«Cannabis Use and Abuse by Man: An Historical Perspective» of this site provides a fascinating, historical account of the use of cannabis across many cultures and centuries. Suffice it to say here that any natural substance with over 5000 years of medical history will have attached to it a heritage of hearsay and legend through which one must sift to identify areas of true therapeutic potential for us in the late twentieth century and beyond. A summary of conditions for which cannabis has been used, ranging through various shades of rationality, appears in Table Medicinal and quasi-medicinal uses for cannabis and its derivatives: Indications for which only anecdote or reports of traditional use exist: aphrodisiac muscular spasm in rabies / tetanus Huntingdon’s chorea jaundice toothache earache tumour growth cough hysteria insanity menstrual cramps rheumatism movement disorders gut spasm pyrexia inflammed tonsils migraine headache increasing uterine  contractions in childbirth urinary retention/ bladder spasm parasite infection fatigue allergy fever herpetic pain hypertension joint inflammation diarrhoea malaria forgetfulness Indications Read more […]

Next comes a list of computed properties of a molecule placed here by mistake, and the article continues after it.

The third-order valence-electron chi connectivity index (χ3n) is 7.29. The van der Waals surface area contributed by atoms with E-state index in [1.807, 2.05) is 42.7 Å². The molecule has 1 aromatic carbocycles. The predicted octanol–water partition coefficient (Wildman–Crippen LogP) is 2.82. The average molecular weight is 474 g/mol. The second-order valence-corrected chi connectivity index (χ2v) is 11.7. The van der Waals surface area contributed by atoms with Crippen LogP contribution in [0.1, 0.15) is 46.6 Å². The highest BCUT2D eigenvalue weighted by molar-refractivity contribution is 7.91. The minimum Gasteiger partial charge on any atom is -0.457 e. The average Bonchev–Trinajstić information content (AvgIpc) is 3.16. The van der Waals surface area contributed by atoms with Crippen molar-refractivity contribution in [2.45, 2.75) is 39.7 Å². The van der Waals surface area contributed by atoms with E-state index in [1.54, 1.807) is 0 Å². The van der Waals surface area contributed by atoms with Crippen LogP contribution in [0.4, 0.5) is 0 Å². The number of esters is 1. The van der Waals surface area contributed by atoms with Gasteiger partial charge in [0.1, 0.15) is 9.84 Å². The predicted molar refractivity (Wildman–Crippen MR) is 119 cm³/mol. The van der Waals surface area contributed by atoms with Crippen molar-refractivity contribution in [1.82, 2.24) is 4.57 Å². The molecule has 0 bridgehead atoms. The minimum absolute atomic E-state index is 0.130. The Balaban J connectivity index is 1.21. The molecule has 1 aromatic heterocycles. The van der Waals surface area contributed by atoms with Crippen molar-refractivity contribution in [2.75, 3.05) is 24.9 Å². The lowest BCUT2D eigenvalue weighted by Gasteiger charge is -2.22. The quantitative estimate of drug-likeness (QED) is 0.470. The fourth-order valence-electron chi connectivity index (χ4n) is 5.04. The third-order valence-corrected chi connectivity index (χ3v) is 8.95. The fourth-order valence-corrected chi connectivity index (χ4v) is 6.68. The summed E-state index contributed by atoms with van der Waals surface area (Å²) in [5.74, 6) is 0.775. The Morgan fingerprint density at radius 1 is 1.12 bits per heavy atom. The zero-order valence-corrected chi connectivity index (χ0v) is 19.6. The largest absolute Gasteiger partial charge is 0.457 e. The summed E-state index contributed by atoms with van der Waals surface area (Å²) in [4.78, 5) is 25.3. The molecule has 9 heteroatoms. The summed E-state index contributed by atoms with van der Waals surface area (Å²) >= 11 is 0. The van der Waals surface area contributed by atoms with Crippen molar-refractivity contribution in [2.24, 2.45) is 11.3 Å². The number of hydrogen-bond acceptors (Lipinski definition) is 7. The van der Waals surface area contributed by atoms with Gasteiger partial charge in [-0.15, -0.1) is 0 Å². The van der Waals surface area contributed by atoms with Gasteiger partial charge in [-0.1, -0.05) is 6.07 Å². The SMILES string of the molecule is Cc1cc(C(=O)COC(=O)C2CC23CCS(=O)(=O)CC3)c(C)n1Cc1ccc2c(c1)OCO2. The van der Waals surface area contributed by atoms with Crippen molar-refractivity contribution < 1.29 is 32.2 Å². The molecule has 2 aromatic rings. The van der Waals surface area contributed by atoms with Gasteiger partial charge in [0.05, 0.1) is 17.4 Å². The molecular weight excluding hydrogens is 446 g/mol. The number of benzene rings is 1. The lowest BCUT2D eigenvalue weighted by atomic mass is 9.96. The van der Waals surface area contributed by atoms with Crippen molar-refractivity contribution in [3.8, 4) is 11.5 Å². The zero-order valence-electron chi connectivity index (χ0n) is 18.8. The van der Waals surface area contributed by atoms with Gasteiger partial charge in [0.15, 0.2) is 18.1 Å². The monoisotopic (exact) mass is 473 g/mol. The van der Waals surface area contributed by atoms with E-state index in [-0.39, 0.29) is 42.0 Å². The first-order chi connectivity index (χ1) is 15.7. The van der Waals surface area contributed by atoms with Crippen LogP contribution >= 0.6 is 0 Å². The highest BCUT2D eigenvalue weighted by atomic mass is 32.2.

Specific Medicinal Uses of Cannabis: Effects on Anxiety and Insomnia

Cannabis smoking produces a relaxant effect which most users value and it has been suggested that the beneficial effects of cannabis and THC observed in neurological disorders such as motor tics, dystonias and Huntingdon’s chorea are due to sedative and anxiolytic actions. In addition, sedation is by far the most common side effect of cannabis, and in particular THC, observed in clinical trials against a range of disorders. This has lead to the suggestion that cannabis and some cannabinoids may be useful in disorders accompanied by anxiety and/or insomnia. Cannabis Sethi et al. () noted a reduction of anxiety in 50 chronic cannabis users compared to controls, in terms of scores on the Taylor Manifest Anxiety Scale. Oral preparations of cannabis have a sedative or tranquillising effect in man, accompanied by diminished anxiety at doses much lower than those producing psychoactivity. However, anxiety and panic, possibly due to depersonalisation, intoxication and loss of control, can also feature as side effects. These symptoms have been observed after smoking or oral ingestion of cannabis, but particularly after intravenous administration of aqueous extracts. This may be due to the rapid onset of altered mental state Read more […]

Specific Medicinal Uses of Cannabis: Glaucoma